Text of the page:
Greenbelt Interfaith News
    World Brief

    September 25, 1997

    End of Daylight Saving Time Brings Comfort and Controversy to Israeli Jews
    Greenbelt Interfaith News

    While many other nations of the world continue to operate under daylight saving time, Israel elected on September 14 to return to the sun's natural schedule one month early. Daylight saving time was scheduled to last until October 19 in order to save the country's daylight time and therefore save energy that would otherwise be spent on electrical lights and other devices. According to The New York Times, the change was made by Interior Minister Eliahu Suissa for the sake of Israel's Orthodox Jews, who might suffer hardship if the country continued to run under daylight saving time. At this time of year, many Israeli Jews are praying at midnight and dawn in the month preceding the high holy day of Yom Kippur. Yom Kippur itself is a fast day that lasts until sunset; shortening the daylight also shortens the fast.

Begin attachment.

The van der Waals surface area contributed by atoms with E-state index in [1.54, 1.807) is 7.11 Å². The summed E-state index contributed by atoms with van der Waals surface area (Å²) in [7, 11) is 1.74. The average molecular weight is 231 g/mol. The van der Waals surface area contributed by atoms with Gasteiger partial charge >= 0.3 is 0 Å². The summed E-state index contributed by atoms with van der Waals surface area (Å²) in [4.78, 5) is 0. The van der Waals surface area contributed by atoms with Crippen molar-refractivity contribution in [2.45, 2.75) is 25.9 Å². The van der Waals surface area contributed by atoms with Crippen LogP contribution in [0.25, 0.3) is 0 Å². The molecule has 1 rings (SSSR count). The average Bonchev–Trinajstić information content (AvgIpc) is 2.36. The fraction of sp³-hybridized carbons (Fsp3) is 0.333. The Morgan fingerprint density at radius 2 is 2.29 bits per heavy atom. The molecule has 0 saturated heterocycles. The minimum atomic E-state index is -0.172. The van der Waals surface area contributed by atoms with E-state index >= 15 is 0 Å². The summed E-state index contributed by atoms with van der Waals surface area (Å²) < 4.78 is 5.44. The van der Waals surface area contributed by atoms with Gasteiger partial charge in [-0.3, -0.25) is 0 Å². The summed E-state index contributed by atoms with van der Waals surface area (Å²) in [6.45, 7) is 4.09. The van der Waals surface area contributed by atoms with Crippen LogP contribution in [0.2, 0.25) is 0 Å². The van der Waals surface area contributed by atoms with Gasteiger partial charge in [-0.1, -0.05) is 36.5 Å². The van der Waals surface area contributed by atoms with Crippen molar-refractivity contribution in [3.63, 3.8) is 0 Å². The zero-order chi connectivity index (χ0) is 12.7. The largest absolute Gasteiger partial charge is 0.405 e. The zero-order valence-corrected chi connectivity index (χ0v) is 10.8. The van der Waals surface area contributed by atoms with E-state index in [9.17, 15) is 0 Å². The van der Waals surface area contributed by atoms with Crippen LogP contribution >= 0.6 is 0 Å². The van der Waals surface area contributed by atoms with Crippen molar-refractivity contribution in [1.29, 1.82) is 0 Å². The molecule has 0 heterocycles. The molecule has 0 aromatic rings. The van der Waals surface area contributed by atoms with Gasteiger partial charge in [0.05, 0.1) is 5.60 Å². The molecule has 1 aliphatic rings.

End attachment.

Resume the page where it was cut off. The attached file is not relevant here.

Minister Suissa defended himself against criticism from secular Israelis by saying that daylight savings time has been delayed in the past in order to accommodate Ramadan, the Muslim month of fasting. "I'm asking for at least the same right so I can fast decently on Yom Kippur," he said.

    HOME Articles Index

    ©1997 Heather Elizabeth Peterson